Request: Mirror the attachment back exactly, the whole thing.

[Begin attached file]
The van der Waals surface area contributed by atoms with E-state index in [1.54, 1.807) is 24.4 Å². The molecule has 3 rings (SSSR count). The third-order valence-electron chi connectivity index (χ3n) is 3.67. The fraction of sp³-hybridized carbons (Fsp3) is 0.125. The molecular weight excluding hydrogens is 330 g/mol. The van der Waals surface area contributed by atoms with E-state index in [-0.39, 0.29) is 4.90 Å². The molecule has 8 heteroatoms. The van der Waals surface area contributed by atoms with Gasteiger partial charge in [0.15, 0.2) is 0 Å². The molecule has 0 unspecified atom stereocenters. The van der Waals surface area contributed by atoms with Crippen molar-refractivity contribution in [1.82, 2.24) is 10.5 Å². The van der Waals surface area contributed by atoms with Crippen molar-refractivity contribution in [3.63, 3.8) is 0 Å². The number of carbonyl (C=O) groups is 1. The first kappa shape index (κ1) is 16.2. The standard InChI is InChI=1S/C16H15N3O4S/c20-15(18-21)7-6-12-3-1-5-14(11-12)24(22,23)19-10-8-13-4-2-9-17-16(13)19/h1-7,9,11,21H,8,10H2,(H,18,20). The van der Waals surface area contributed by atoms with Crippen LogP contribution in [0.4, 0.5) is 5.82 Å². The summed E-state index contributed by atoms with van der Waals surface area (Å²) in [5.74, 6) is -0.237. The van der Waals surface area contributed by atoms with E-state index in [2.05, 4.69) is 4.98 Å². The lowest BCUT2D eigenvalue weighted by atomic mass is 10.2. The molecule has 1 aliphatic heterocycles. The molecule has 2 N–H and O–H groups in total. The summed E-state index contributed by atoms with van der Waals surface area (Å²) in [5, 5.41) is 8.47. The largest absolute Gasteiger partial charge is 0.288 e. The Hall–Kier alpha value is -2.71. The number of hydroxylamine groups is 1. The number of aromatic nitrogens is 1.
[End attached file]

The van der Waals surface area contributed by atoms with E-state index in [1.54, 1.807) is 24.4 Å². The molecule has 3 rings (SSSR count). The third-order valence-electron chi connectivity index (χ3n) is 3.67. The fraction of sp³-hybridized carbons (Fsp3) is 0.125. The molecular weight excluding hydrogens is 330 g/mol. The van der Waals surface area contributed by atoms with E-state index in [-0.39, 0.29) is 4.90 Å². The molecule has 8 heteroatoms. The van der Waals surface area contributed by atoms with Gasteiger partial charge in [0.15, 0.2) is 0 Å². The molecule has 0 unspecified atom stereocenters. The van der Waals surface area contributed by atoms with Crippen molar-refractivity contribution in [1.82, 2.24) is 10.5 Å². The van der Waals surface area contributed by atoms with Crippen molar-refractivity contribution in [3.63, 3.8) is 0 Å². The number of carbonyl (C=O) groups is 1. The first kappa shape index (κ1) is 16.2. The standard InChI is InChI=1S/C16H15N3O4S/c20-15(18-21)7-6-12-3-1-5-14(11-12)24(22,23)19-10-8-13-4-2-9-17-16(13)19/h1-7,9,11,21H,8,10H2,(H,18,20). The van der Waals surface area contributed by atoms with Crippen LogP contribution in [0.4, 0.5) is 5.82 Å². The summed E-state index contributed by atoms with van der Waals surface area (Å²) in [5.74, 6) is -0.237. The van der Waals surface area contributed by atoms with E-state index in [2.05, 4.69) is 4.98 Å². The lowest BCUT2D eigenvalue weighted by atomic mass is 10.2. The molecule has 1 aliphatic heterocycles. The molecule has 2 N–H and O–H groups in total. The summed E-state index contributed by atoms with van der Waals surface area (Å²) in [5, 5.41) is 8.47. The largest absolute Gasteiger partial charge is 0.288 e. The Hall–Kier alpha value is -2.71. The number of hydroxylamine groups is 1. The number of aromatic nitrogens is 1.